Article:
Notwithstanding anything else, transactions under this Plan, to the extent they would otherwise be subject to Section 16 of the Exchange Act, are intended to comply with all applicable conditions of Rule 16b-3 or its successors under Section 16 of the Exchange Act (“Rule 16b-3”). To the extent any provision of the Plan or action by the Committee fails to so comply, it shall be deemed null and void, to the extent permitted by law and deemed advisable by the Committee.

In the case of an Award intended to be eligible for the performance-based compensation exception under Section 162(m), the Plan and such Award shall be construed to the maximum extent permitted by law in a manner consistent with qualifying the Award for such exception. Consistent with the above requirements, the Committee may delegate such of its duties, powers and responsibilities as it may determine (and in the event of any such delegation, references herein to the Committee shall include the person or persons so delegated to the extent of such delegation).

In the case of an Award intended to be eligible for the performance-based compensation exception under Section 162(m), to the extent necessary, the Committee shall establish in writing Performance Criteria no later than the latest time permitted by Section 162(m) of the Code (generally, for performance periods of one year or more, no later than 90 days after the commencement of the performance period; and, for periods of less than one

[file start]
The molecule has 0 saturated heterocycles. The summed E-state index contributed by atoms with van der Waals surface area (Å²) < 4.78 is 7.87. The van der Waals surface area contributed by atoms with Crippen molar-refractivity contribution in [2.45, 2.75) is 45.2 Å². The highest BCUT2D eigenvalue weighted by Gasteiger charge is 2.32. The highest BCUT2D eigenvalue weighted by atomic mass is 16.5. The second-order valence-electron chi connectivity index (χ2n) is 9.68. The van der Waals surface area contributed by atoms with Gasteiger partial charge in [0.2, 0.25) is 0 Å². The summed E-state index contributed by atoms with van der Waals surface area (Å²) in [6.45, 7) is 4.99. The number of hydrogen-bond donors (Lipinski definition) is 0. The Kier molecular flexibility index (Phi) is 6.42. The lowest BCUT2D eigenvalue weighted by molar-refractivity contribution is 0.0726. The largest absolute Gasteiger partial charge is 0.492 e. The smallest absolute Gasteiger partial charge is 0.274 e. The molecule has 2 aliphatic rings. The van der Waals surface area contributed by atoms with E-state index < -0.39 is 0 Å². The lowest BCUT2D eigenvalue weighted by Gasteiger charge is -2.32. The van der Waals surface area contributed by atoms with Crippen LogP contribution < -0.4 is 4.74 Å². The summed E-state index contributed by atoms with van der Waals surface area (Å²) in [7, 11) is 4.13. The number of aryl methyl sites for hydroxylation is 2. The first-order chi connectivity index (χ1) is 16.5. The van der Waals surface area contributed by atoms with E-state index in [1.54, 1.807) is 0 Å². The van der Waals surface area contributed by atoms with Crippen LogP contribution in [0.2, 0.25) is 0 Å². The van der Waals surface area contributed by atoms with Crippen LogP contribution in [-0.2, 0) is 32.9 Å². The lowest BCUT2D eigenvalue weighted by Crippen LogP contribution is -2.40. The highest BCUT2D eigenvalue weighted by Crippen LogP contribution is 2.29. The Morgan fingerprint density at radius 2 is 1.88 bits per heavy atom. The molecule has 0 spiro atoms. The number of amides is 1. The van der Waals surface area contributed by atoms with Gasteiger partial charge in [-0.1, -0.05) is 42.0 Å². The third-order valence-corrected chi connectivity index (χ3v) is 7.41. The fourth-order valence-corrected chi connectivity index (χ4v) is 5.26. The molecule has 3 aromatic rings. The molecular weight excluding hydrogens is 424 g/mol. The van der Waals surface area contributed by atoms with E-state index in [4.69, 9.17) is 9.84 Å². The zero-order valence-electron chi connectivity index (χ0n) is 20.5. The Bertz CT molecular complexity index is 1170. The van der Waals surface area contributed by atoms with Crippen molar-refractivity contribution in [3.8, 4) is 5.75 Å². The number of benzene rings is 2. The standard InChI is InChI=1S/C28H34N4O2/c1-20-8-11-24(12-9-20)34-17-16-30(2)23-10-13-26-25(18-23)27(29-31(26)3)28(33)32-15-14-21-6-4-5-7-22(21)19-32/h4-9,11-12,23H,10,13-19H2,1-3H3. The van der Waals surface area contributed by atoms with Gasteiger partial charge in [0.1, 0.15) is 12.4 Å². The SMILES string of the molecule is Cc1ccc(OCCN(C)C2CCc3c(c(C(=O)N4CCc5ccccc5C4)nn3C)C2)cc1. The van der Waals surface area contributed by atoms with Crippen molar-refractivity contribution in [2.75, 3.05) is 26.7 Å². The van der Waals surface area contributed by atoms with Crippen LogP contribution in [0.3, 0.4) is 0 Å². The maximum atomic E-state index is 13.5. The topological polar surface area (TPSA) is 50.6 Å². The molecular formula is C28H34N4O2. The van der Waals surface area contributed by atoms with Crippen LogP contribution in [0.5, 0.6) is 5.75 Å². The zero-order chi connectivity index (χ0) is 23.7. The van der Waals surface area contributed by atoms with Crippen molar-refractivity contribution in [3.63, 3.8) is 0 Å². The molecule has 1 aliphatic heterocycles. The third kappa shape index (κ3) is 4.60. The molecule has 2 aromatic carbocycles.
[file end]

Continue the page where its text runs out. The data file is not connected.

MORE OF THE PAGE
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year, before twenty-five percent (25%) of the performance period has elapsed); provided, however, that the goals so established by the Committee may be adjusted by the Committee after the initial determination only to the extent permitted under Section 162(m).

4. Eligibility

All employees of the Company (or of any Affiliate) are eligible to be Participants in the Plan.

5. Stock Available for Awards